The Up and Down Life of A Working Mother

In the toilets at work there is an unforgiving mirror.

It is in this mirror that I see the cold, hard evidence that life is starting to take its toll.

I sometimes use it to pull out that evidence-the grey hairs I seem to have suddenly acquired-when no one else is around.

Being a working parent is hard. There are days when I feel like those greys are multiplying and not even the strongest dye could mask them. There are days when I leave home in the morning to screams and tears; to a tiny child lifting up his arms as I turn to leave, too young to understand the need for his mother to earn a living. Those are the days when I thank my lucky stars for the presence of my mother to comfort him, and carry to work with me the sinking feeling that nothing I ever do is good enough.

But there are also days that are not like that. Days when I have a good day at work, when I feel as though I’ve made a difference to a child’s future, even if that child isn’t my own.  When I thank my lucky stars that I get to teach other people’s children, albeit in different skills to those I teach my own. After all, at 21 months he’s not quite there yet with Kant’s categorical imperative, although I’m working on it.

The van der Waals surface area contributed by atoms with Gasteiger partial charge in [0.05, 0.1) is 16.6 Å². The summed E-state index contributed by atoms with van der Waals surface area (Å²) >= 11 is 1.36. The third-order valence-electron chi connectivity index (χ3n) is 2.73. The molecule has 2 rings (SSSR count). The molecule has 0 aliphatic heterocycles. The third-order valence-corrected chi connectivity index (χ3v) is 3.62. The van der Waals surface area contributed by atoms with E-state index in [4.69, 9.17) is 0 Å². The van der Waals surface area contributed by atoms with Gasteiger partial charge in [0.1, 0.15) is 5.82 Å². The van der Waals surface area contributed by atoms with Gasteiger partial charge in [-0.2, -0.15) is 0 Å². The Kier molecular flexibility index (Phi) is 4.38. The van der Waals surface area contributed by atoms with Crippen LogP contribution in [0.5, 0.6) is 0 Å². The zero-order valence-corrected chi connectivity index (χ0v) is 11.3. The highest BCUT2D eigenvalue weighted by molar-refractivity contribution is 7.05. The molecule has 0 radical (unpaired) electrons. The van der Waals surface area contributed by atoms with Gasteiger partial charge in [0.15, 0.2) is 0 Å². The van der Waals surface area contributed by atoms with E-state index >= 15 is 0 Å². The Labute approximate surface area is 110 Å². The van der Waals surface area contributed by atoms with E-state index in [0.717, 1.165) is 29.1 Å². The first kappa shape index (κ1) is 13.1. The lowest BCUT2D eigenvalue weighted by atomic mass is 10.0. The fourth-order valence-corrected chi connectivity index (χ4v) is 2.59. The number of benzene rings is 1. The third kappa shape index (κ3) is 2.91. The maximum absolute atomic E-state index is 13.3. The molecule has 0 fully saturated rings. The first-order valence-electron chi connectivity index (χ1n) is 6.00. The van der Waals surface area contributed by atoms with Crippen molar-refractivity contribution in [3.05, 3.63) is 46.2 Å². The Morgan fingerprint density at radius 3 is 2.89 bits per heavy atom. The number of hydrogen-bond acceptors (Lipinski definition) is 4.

There are other things I’m working on too. I’m working on managing my time better, at responding to emails whilst feeding a toddler, at knocking out the bare bones of this blog post on the ten minute commute from work to home, and I’m working on not feeling the guilt quite so much.

We’re all just trying our best.

Would I still work, if I had the choice not to? I can’t answer that question. I worked hard for my career, invested in it, and continue to do so. But if that mythical husband had appeared, swept me off my feet as they do in all good fairy tales, and promised to take care of me forever, to return home on the dot each night at seven and whisk the baby from my arms, as I collapsed, just as exhausted as I am now, onto the sofa each night, would I turn it down?

Or would we find another way through; would I work, while my husband stayed at home, or would I, like most of the other working parents I know, put my career on the back burner for a few years and go part time, even though so often that solution seems to feel like the worst of both worlds.

The question doesn’t matter, of course. The option was never there, and for that perhaps I should be grateful.  I always needed that extra injection of motivation, the extra incentive to get out of bed in the morning and into work, and now I have it.  This little boy, for whom I would go to the ends of the earth.